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April 2, 2004

New York Times

The choir at St. Thomas Church is composed of adult tenors, basses and countertenors and of boy sopranos who study at the church's own choir school. It produces a polished, powerful and beautifully balanced sound that for sacred music particularly that of the Renaissance and Baroque, historically sung by all-male choirs is about the best that New York has to offer. That is due largely to Gerre Hancock, the church's organist and choir director for the last 33 years. This year, Mr. Hancock is leaving the church, and New York, to teach at the University of Texas in Austin. He is not leaving immediately: he will direct Holy Week services, which at St. Thomas, on Fifth Avenue at 53rd Street, draw on the full history of sacred music.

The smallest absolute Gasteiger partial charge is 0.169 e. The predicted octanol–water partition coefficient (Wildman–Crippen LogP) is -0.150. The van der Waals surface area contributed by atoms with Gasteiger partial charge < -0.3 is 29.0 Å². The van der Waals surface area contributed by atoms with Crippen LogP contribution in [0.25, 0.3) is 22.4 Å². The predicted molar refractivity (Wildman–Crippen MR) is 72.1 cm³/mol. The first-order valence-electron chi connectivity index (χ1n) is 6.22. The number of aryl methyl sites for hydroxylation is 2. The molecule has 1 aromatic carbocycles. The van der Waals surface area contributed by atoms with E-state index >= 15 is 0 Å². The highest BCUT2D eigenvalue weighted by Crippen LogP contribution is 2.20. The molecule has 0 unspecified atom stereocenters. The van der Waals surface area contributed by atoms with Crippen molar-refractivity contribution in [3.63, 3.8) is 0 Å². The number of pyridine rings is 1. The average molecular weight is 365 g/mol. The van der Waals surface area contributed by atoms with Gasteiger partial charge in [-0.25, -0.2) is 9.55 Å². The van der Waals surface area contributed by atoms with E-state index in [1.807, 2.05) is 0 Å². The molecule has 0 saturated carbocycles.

But the performance of Handel's "Israel in Egypt" that Mr. Hancock led on Tuesday evening was his last public concert as a choral conductor at the church. These concerts have always reached well beyond the church's constituency, and Mr. Hancock's thoughtfully paced and vividly characterized performance of "Israel in Egypt" showed why. The choir was at its flexible best. It sang the text, which is taken from Exodus and a handful of Psalms, with complete clarity, and the boy sopranos produced a consistently pure, strong tone that was perfectly weighted against the adult voices. There is comparatively little music for solo voices in this narrative work, a cause for complaint in Handel's time, but not particularly an issue now.

Posted by acapnews at April 2, 2004 8:54 AM


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